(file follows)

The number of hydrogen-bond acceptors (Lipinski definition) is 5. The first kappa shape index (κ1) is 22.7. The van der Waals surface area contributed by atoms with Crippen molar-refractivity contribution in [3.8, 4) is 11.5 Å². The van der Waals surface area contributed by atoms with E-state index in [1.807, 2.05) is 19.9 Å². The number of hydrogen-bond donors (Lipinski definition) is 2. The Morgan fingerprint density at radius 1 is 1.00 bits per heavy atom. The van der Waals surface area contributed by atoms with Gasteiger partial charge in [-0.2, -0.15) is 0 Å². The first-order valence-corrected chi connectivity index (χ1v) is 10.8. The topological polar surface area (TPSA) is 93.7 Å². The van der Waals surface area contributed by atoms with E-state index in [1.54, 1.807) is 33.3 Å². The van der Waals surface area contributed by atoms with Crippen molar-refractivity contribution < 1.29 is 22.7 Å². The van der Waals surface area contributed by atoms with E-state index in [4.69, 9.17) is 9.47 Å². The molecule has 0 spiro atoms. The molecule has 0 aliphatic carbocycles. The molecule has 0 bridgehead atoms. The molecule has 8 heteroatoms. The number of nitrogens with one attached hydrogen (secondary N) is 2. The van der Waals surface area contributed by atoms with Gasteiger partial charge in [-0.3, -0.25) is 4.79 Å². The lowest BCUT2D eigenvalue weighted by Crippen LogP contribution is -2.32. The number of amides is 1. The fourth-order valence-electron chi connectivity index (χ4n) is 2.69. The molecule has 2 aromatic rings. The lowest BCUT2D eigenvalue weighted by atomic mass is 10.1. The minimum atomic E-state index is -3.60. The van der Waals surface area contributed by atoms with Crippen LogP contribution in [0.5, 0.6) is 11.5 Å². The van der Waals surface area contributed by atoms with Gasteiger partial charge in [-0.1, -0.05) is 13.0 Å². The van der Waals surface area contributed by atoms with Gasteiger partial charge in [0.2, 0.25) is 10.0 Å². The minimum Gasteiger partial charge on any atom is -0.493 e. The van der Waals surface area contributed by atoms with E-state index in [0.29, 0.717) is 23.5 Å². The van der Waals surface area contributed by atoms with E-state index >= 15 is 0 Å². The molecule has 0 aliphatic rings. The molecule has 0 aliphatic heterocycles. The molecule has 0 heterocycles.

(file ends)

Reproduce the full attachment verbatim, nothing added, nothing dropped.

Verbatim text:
The number of hydrogen-bond acceptors (Lipinski definition) is 5. The first kappa shape index (κ1) is 22.7. The van der Waals surface area contributed by atoms with Crippen molar-refractivity contribution in [3.8, 4) is 11.5 Å². The van der Waals surface area contributed by atoms with E-state index in [1.807, 2.05) is 19.9 Å². The number of hydrogen-bond donors (Lipinski definition) is 2. The Morgan fingerprint density at radius 1 is 1.00 bits per heavy atom. The van der Waals surface area contributed by atoms with Gasteiger partial charge in [-0.2, -0.15) is 0 Å². The first-order valence-corrected chi connectivity index (χ1v) is 10.8. The topological polar surface area (TPSA) is 93.7 Å². The van der Waals surface area contributed by atoms with E-state index in [1.54, 1.807) is 33.3 Å². The van der Waals surface area contributed by atoms with Crippen molar-refractivity contribution < 1.29 is 22.7 Å². The van der Waals surface area contributed by atoms with E-state index in [4.69, 9.17) is 9.47 Å². The molecule has 0 spiro atoms. The molecule has 0 aliphatic carbocycles. The molecule has 0 bridgehead atoms. The molecule has 8 heteroatoms. The number of nitrogens with one attached hydrogen (secondary N) is 2. The van der Waals surface area contributed by atoms with Gasteiger partial charge in [-0.3, -0.25) is 4.79 Å². The lowest BCUT2D eigenvalue weighted by Crippen LogP contribution is -2.32. The number of amides is 1. The fourth-order valence-electron chi connectivity index (χ4n) is 2.69. The molecule has 2 aromatic rings. The lowest BCUT2D eigenvalue weighted by atomic mass is 10.1. The minimum atomic E-state index is -3.60. The van der Waals surface area contributed by atoms with Crippen LogP contribution in [0.5, 0.6) is 11.5 Å². The van der Waals surface area contributed by atoms with Gasteiger partial charge in [-0.1, -0.05) is 13.0 Å². The van der Waals surface area contributed by atoms with Gasteiger partial charge in [0.2, 0.25) is 10.0 Å². The minimum Gasteiger partial charge on any atom is -0.493 e. The van der Waals surface area contributed by atoms with E-state index in [0.29, 0.717) is 23.5 Å². The van der Waals surface area contributed by atoms with E-state index >= 15 is 0 Å². The molecule has 0 aliphatic rings. The molecule has 0 aliphatic heterocycles. The molecule has 0 heterocycles.